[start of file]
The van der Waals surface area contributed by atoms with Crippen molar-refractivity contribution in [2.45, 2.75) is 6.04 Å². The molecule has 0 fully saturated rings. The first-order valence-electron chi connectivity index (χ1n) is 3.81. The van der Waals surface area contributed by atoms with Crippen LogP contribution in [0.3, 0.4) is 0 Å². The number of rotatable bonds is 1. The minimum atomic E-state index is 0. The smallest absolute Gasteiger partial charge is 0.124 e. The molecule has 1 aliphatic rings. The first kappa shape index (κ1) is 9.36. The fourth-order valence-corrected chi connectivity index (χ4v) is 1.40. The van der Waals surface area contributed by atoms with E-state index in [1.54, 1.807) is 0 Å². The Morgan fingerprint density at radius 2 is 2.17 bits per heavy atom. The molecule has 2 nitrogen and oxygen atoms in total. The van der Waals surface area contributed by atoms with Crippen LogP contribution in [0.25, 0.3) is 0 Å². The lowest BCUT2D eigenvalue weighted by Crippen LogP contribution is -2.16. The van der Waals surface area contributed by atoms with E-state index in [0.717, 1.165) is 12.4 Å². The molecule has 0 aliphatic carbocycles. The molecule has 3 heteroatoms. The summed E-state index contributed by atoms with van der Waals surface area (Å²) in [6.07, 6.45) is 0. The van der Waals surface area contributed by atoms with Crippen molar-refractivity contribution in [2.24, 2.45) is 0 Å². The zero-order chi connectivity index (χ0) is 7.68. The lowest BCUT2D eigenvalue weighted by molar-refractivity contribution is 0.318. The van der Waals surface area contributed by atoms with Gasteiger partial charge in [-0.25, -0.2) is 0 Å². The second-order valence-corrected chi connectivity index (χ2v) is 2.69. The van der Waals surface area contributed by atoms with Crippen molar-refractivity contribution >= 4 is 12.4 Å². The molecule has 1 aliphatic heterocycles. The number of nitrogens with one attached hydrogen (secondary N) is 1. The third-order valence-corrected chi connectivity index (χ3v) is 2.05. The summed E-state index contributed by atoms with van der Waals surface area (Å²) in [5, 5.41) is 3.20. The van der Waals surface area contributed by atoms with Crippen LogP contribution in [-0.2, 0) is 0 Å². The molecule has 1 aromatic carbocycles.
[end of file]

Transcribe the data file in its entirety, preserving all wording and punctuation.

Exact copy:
The van der Waals surface area contributed by atoms with Crippen molar-refractivity contribution in [2.45, 2.75) is 6.04 Å². The molecule has 0 fully saturated rings. The first-order valence-electron chi connectivity index (χ1n) is 3.81. The van der Waals surface area contributed by atoms with Crippen LogP contribution in [0.3, 0.4) is 0 Å². The number of rotatable bonds is 1. The minimum atomic E-state index is 0. The smallest absolute Gasteiger partial charge is 0.124 e. The molecule has 1 aliphatic rings. The first kappa shape index (κ1) is 9.36. The fourth-order valence-corrected chi connectivity index (χ4v) is 1.40. The van der Waals surface area contributed by atoms with E-state index in [1.54, 1.807) is 0 Å². The Morgan fingerprint density at radius 2 is 2.17 bits per heavy atom. The molecule has 2 nitrogen and oxygen atoms in total. The van der Waals surface area contributed by atoms with Crippen LogP contribution in [0.25, 0.3) is 0 Å². The lowest BCUT2D eigenvalue weighted by Crippen LogP contribution is -2.16. The van der Waals surface area contributed by atoms with E-state index in [0.717, 1.165) is 12.4 Å². The molecule has 0 aliphatic carbocycles. The molecule has 3 heteroatoms. The summed E-state index contributed by atoms with van der Waals surface area (Å²) in [6.07, 6.45) is 0. The van der Waals surface area contributed by atoms with Crippen molar-refractivity contribution in [2.24, 2.45) is 0 Å². The zero-order chi connectivity index (χ0) is 7.68. The lowest BCUT2D eigenvalue weighted by molar-refractivity contribution is 0.318. The van der Waals surface area contributed by atoms with Gasteiger partial charge in [-0.25, -0.2) is 0 Å². The second-order valence-corrected chi connectivity index (χ2v) is 2.69. The van der Waals surface area contributed by atoms with Crippen molar-refractivity contribution >= 4 is 12.4 Å². The molecule has 1 aliphatic heterocycles. The number of nitrogens with one attached hydrogen (secondary N) is 1. The third-order valence-corrected chi connectivity index (χ3v) is 2.05. The summed E-state index contributed by atoms with van der Waals surface area (Å²) in [5, 5.41) is 3.20. The van der Waals surface area contributed by atoms with Crippen LogP contribution in [-0.2, 0) is 0 Å². The molecule has 1 aromatic carbocycles.